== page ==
Two postseason games are completed, with the chance of 41 more to go over the next 28 days.
The best-of-five American League Division Series begin Thursday, followed by the National League Division Series on Friday.
So how would you rank the remaining eight teams? The Cubs are the overwhelming favorite to win the World Series, but it gets tricky after that.
1. Cubs: The Cubs finished the season with the best record in baseball and won 100 games for the first time since 1935. They have the best rotation, including Jon Lester, Kyle Hendricks, Jake Arrieta and John Lackey, who combined for a 2.96 ERA. They have one of the most dominant closers in Aroldis Chapman. And they have two MVP candidates in 3B Kris Bryant and 1B Anthony Rizzo. But what speaks the most to their dominance is a run differential of plus-252, 68 more runs than the next closest team, the Red Sox.
2. Rangers: They have home-field advantage throughout the playoffs and finished with the AL's best record for the first time in franchise history. But unlike the Cubs and Red Sox, the Rangers' run differential is only plus-8. So what has been the secret to their success? Clutch factor. The Rangers are 36-11 (.766) in one-run games, which, according to the Elias Sports Bureau, is the best win percentage in a season. They also led the league with 49 comeback wins and eight when trailing after the eighth inning.
3. Red Sox: The worst-to-first Red Sox closed out the regular season playing their best baseball, going 19-10 (.655) in September and October. The Red Sox are known for their potent offense, led by MVP candidate Mookie Betts and DH David Ortiz. The lineup racked up an MLB-high 878 runs, 101 more runs than the runner-up Cleveland Indians. Can they send Big Papi into retirement in style?
4. Dodgers: When Clayton Kershaw was lost for more than two months this summer with a back injury, it seemed so were the Dodgers' hopes of reaching the playoffs. But the Dodgers fought through it and took over first place in the NL West by mid-August. With the addition of Rich Hill at the trade deadline, the Dodgers have a formidable 1-2 punch. SS Corey Seager has had a phenomenal rookie season, batting .308 with 26 home runs. And 3B Justin Turner, with 27 homers and 90 RBI, is also having a career year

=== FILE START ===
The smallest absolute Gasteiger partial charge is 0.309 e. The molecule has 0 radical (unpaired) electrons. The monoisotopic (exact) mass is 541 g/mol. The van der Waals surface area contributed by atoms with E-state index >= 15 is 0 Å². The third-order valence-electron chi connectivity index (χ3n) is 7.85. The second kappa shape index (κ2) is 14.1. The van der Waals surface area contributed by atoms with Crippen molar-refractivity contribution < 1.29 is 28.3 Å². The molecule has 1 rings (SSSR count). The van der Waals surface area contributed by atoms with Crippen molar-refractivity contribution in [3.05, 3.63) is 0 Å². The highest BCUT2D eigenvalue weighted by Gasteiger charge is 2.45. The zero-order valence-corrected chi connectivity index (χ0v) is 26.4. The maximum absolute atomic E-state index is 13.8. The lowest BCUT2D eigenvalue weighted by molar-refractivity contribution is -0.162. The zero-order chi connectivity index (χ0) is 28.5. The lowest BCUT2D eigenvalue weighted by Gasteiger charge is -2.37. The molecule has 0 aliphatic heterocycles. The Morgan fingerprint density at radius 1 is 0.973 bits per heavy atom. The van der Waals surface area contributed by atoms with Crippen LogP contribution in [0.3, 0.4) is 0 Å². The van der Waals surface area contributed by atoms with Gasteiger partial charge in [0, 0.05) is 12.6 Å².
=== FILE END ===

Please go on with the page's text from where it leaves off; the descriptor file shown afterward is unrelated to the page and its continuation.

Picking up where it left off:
5. Nationals: The Nationals fought through their share of injuries in September but still managed to finish the regular season with a 17-12 record. Stephen Strasburg (elbow) has been ruled out of the NLDS and C Wilson Ramos (torn ACL) is out for the season. All-Star 2B Daniel Murphy (strained buttocks) and OF Bryce Harper (thumb) are expected to play in Game 1 of the NLDS.
6. Blue Jays: After Edwin Encarncion's walk-off three-run home run to beat the Baltimore Orioles 5-2 in the 11th inning in the AL wild-card game, the Blue Jays head into the ALDS against the Rangers with a chip on their shoulder. In their final regular season matchup, the Rangers' Rougned Odor and Toronto's Jose Bautista got into a scuffle. The Jays lineup, which includes reigning AL MVP Josh Donaldson, is extremely dangerous and can quickly change the momentum of the game.
7. Indians: The Tribe continue to flourish despite a rash of injuries. OF Michael Brantley (shoulder surgery) played 11 games. The starting rotation has been decimated by injuries to Carlos Carrasco (broken hand) and Danny Salazar (forearm tightness). But the Indians' consistent lineup and dominant bullpen has them in the playoffs.
8. Giants: When the Giants face elimination in the playoffs, they find a way to win. It helps to have Madison Bumgarner on the staff, but he can't pitch every game. The Giants had a terrible second half, going 30-42. But this is an even year, so maybe they can recreate the magic a fourth time.